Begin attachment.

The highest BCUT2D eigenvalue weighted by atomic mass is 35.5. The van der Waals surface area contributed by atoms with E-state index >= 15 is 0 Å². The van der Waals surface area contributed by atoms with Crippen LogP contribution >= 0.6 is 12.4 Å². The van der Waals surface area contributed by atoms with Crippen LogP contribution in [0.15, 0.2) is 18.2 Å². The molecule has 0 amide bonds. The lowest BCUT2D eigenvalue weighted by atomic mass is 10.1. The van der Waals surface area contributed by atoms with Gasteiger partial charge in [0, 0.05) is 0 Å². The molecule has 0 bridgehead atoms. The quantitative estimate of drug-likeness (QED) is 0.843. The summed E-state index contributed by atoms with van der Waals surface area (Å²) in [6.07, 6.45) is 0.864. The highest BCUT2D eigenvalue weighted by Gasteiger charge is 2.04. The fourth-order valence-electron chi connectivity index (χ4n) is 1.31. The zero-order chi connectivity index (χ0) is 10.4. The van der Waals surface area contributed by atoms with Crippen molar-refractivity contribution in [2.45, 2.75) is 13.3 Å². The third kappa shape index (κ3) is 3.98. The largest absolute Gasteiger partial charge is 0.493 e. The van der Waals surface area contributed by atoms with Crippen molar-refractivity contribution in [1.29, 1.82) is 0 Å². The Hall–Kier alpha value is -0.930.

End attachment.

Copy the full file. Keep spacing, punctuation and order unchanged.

The highest BCUT2D eigenvalue weighted by atomic mass is 35.5. The van der Waals surface area contributed by atoms with E-state index >= 15 is 0 Å². The van der Waals surface area contributed by atoms with Crippen LogP contribution >= 0.6 is 12.4 Å². The van der Waals surface area contributed by atoms with Crippen LogP contribution in [0.15, 0.2) is 18.2 Å². The molecule has 0 amide bonds. The lowest BCUT2D eigenvalue weighted by atomic mass is 10.1. The van der Waals surface area contributed by atoms with Gasteiger partial charge in [0, 0.05) is 0 Å². The molecule has 0 bridgehead atoms. The quantitative estimate of drug-likeness (QED) is 0.843. The summed E-state index contributed by atoms with van der Waals surface area (Å²) in [6.07, 6.45) is 0.864. The highest BCUT2D eigenvalue weighted by Gasteiger charge is 2.04. The fourth-order valence-electron chi connectivity index (χ4n) is 1.31. The zero-order chi connectivity index (χ0) is 10.4. The van der Waals surface area contributed by atoms with Crippen molar-refractivity contribution in [2.45, 2.75) is 13.3 Å². The third kappa shape index (κ3) is 3.98. The largest absolute Gasteiger partial charge is 0.493 e. The van der Waals surface area contributed by atoms with Crippen molar-refractivity contribution in [1.29, 1.82) is 0 Å². The Hall–Kier alpha value is -0.930.